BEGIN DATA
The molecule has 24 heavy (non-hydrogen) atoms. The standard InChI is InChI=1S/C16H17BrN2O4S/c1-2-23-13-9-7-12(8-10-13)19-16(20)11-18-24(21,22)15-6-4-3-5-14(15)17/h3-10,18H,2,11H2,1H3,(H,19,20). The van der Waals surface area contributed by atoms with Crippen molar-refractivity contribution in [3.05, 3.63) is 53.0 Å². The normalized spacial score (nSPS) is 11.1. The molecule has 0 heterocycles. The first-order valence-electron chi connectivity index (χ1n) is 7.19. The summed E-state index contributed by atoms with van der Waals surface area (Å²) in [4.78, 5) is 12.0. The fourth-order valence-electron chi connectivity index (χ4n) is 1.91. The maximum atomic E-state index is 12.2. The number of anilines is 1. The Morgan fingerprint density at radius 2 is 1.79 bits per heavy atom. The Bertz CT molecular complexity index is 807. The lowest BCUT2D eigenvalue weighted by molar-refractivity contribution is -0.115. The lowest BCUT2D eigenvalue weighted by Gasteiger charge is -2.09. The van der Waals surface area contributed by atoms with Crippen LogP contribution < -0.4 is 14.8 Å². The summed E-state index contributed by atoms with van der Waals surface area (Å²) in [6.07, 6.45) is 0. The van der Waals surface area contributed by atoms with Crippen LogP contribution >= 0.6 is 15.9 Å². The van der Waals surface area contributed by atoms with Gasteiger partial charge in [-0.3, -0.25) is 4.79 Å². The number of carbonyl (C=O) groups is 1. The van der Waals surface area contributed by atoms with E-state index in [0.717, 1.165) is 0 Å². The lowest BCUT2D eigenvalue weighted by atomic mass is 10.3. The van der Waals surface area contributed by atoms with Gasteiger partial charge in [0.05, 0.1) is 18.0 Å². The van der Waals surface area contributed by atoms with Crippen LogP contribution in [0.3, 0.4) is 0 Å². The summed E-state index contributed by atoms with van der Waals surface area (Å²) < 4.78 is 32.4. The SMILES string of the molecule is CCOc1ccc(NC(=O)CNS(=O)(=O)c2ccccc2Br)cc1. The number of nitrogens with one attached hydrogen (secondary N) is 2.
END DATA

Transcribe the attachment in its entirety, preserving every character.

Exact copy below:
The molecule has 24 heavy (non-hydrogen) atoms. The standard InChI is InChI=1S/C16H17BrN2O4S/c1-2-23-13-9-7-12(8-10-13)19-16(20)11-18-24(21,22)15-6-4-3-5-14(15)17/h3-10,18H,2,11H2,1H3,(H,19,20). The van der Waals surface area contributed by atoms with Crippen molar-refractivity contribution in [3.05, 3.63) is 53.0 Å². The normalized spacial score (nSPS) is 11.1. The molecule has 0 heterocycles. The first-order valence-electron chi connectivity index (χ1n) is 7.19. The summed E-state index contributed by atoms with van der Waals surface area (Å²) in [4.78, 5) is 12.0. The fourth-order valence-electron chi connectivity index (χ4n) is 1.91. The maximum atomic E-state index is 12.2. The number of anilines is 1. The Morgan fingerprint density at radius 2 is 1.79 bits per heavy atom. The Bertz CT molecular complexity index is 807. The lowest BCUT2D eigenvalue weighted by molar-refractivity contribution is -0.115. The lowest BCUT2D eigenvalue weighted by Gasteiger charge is -2.09. The van der Waals surface area contributed by atoms with Crippen LogP contribution < -0.4 is 14.8 Å². The summed E-state index contributed by atoms with van der Waals surface area (Å²) in [6.07, 6.45) is 0. The van der Waals surface area contributed by atoms with Crippen LogP contribution >= 0.6 is 15.9 Å². The van der Waals surface area contributed by atoms with Gasteiger partial charge in [-0.3, -0.25) is 4.79 Å². The number of carbonyl (C=O) groups is 1. The van der Waals surface area contributed by atoms with E-state index in [0.717, 1.165) is 0 Å². The lowest BCUT2D eigenvalue weighted by atomic mass is 10.3. The van der Waals surface area contributed by atoms with Gasteiger partial charge in [0.05, 0.1) is 18.0 Å². The van der Waals surface area contributed by atoms with Crippen LogP contribution in [0.3, 0.4) is 0 Å². The summed E-state index contributed by atoms with van der Waals surface area (Å²) < 4.78 is 32.4. The SMILES string of the molecule is CCOc1ccc(NC(=O)CNS(=O)(=O)c2ccccc2Br)cc1. The number of nitrogens with one attached hydrogen (secondary N) is 2.